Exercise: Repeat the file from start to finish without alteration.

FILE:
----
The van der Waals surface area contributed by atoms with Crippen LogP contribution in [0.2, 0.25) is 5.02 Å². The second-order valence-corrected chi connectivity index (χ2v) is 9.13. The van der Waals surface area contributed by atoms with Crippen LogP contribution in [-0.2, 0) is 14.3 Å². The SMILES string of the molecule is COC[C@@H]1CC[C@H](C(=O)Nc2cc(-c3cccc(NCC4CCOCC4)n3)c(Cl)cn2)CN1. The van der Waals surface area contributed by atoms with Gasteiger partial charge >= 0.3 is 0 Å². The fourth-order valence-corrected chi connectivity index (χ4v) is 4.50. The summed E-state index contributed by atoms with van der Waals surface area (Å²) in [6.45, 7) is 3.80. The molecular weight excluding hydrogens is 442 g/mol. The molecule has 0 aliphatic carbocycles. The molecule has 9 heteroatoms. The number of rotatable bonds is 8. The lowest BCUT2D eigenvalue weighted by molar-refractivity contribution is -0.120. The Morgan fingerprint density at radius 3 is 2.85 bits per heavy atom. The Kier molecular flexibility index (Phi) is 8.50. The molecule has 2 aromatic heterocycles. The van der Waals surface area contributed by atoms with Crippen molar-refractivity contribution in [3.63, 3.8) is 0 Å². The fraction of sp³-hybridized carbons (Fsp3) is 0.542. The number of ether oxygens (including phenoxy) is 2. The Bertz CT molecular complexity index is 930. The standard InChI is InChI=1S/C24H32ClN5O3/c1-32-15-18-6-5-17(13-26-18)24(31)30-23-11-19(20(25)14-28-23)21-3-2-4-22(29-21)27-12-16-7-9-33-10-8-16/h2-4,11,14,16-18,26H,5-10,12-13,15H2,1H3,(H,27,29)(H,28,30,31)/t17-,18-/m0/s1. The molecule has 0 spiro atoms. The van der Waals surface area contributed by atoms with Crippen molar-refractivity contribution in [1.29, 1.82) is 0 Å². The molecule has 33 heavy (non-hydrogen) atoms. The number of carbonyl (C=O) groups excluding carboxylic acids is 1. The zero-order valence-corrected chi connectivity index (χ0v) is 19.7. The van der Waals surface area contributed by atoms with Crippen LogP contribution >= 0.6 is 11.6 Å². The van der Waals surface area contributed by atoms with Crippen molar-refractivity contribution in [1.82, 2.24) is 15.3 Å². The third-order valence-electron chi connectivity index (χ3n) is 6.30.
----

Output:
The van der Waals surface area contributed by atoms with Crippen LogP contribution in [0.2, 0.25) is 5.02 Å². The second-order valence-corrected chi connectivity index (χ2v) is 9.13. The van der Waals surface area contributed by atoms with Crippen LogP contribution in [-0.2, 0) is 14.3 Å². The SMILES string of the molecule is COC[C@@H]1CC[C@H](C(=O)Nc2cc(-c3cccc(NCC4CCOCC4)n3)c(Cl)cn2)CN1. The van der Waals surface area contributed by atoms with Gasteiger partial charge >= 0.3 is 0 Å². The fourth-order valence-corrected chi connectivity index (χ4v) is 4.50. The summed E-state index contributed by atoms with van der Waals surface area (Å²) in [6.45, 7) is 3.80. The molecular weight excluding hydrogens is 442 g/mol. The molecule has 0 aliphatic carbocycles. The molecule has 9 heteroatoms. The number of rotatable bonds is 8. The lowest BCUT2D eigenvalue weighted by molar-refractivity contribution is -0.120. The Morgan fingerprint density at radius 3 is 2.85 bits per heavy atom. The Kier molecular flexibility index (Phi) is 8.50. The molecule has 2 aromatic heterocycles. The van der Waals surface area contributed by atoms with Crippen molar-refractivity contribution in [3.63, 3.8) is 0 Å². The fraction of sp³-hybridized carbons (Fsp3) is 0.542. The number of ether oxygens (including phenoxy) is 2. The Bertz CT molecular complexity index is 930. The standard InChI is InChI=1S/C24H32ClN5O3/c1-32-15-18-6-5-17(13-26-18)24(31)30-23-11-19(20(25)14-28-23)21-3-2-4-22(29-21)27-12-16-7-9-33-10-8-16/h2-4,11,14,16-18,26H,5-10,12-13,15H2,1H3,(H,27,29)(H,28,30,31)/t17-,18-/m0/s1. The molecule has 0 spiro atoms. The van der Waals surface area contributed by atoms with Crippen molar-refractivity contribution in [1.29, 1.82) is 0 Å². The molecule has 33 heavy (non-hydrogen) atoms. The number of carbonyl (C=O) groups excluding carboxylic acids is 1. The zero-order valence-corrected chi connectivity index (χ0v) is 19.7. The van der Waals surface area contributed by atoms with Crippen LogP contribution >= 0.6 is 11.6 Å². The van der Waals surface area contributed by atoms with Crippen molar-refractivity contribution in [1.82, 2.24) is 15.3 Å². The third-order valence-electron chi connectivity index (χ3n) is 6.30.